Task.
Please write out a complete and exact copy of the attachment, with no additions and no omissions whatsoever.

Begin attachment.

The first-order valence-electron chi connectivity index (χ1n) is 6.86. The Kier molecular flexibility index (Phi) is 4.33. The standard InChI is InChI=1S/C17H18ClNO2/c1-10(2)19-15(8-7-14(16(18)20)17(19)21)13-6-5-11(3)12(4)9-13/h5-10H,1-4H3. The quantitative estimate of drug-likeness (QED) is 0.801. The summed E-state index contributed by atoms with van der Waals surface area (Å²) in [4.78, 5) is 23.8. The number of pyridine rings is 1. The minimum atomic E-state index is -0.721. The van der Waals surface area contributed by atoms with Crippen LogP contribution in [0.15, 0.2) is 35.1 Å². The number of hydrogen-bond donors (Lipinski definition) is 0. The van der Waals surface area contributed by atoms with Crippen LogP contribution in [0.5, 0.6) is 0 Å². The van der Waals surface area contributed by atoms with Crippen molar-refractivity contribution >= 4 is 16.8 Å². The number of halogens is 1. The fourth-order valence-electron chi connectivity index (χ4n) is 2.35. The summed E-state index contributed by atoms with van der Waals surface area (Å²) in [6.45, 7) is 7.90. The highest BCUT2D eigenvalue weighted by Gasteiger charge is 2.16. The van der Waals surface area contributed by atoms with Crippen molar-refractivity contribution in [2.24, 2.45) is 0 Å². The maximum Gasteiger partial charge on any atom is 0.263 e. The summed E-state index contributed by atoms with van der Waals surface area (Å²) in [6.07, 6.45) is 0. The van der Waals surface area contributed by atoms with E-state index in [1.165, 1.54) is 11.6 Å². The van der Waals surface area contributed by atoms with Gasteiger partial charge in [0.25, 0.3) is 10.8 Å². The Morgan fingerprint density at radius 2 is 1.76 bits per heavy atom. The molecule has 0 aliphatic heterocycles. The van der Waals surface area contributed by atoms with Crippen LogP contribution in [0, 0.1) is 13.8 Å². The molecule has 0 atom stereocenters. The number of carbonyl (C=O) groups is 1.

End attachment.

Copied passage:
The first-order valence-electron chi connectivity index (χ1n) is 6.86. The Kier molecular flexibility index (Phi) is 4.33. The standard InChI is InChI=1S/C17H18ClNO2/c1-10(2)19-15(8-7-14(16(18)20)17(19)21)13-6-5-11(3)12(4)9-13/h5-10H,1-4H3. The quantitative estimate of drug-likeness (QED) is 0.801. The summed E-state index contributed by atoms with van der Waals surface area (Å²) in [4.78, 5) is 23.8. The number of pyridine rings is 1. The minimum atomic E-state index is -0.721. The van der Waals surface area contributed by atoms with Crippen LogP contribution in [0.15, 0.2) is 35.1 Å². The number of hydrogen-bond donors (Lipinski definition) is 0. The van der Waals surface area contributed by atoms with Crippen LogP contribution in [0.5, 0.6) is 0 Å². The van der Waals surface area contributed by atoms with Crippen molar-refractivity contribution >= 4 is 16.8 Å². The number of halogens is 1. The fourth-order valence-electron chi connectivity index (χ4n) is 2.35. The summed E-state index contributed by atoms with van der Waals surface area (Å²) in [6.45, 7) is 7.90. The highest BCUT2D eigenvalue weighted by Gasteiger charge is 2.16. The van der Waals surface area contributed by atoms with Crippen molar-refractivity contribution in [2.24, 2.45) is 0 Å². The maximum Gasteiger partial charge on any atom is 0.263 e. The summed E-state index contributed by atoms with van der Waals surface area (Å²) in [6.07, 6.45) is 0. The van der Waals surface area contributed by atoms with E-state index in [1.165, 1.54) is 11.6 Å². The van der Waals surface area contributed by atoms with Gasteiger partial charge in [0.25, 0.3) is 10.8 Å². The Morgan fingerprint density at radius 2 is 1.76 bits per heavy atom. The molecule has 0 aliphatic heterocycles. The van der Waals surface area contributed by atoms with Crippen LogP contribution in [0, 0.1) is 13.8 Å². The molecule has 0 atom stereocenters. The number of carbonyl (C=O) groups is 1.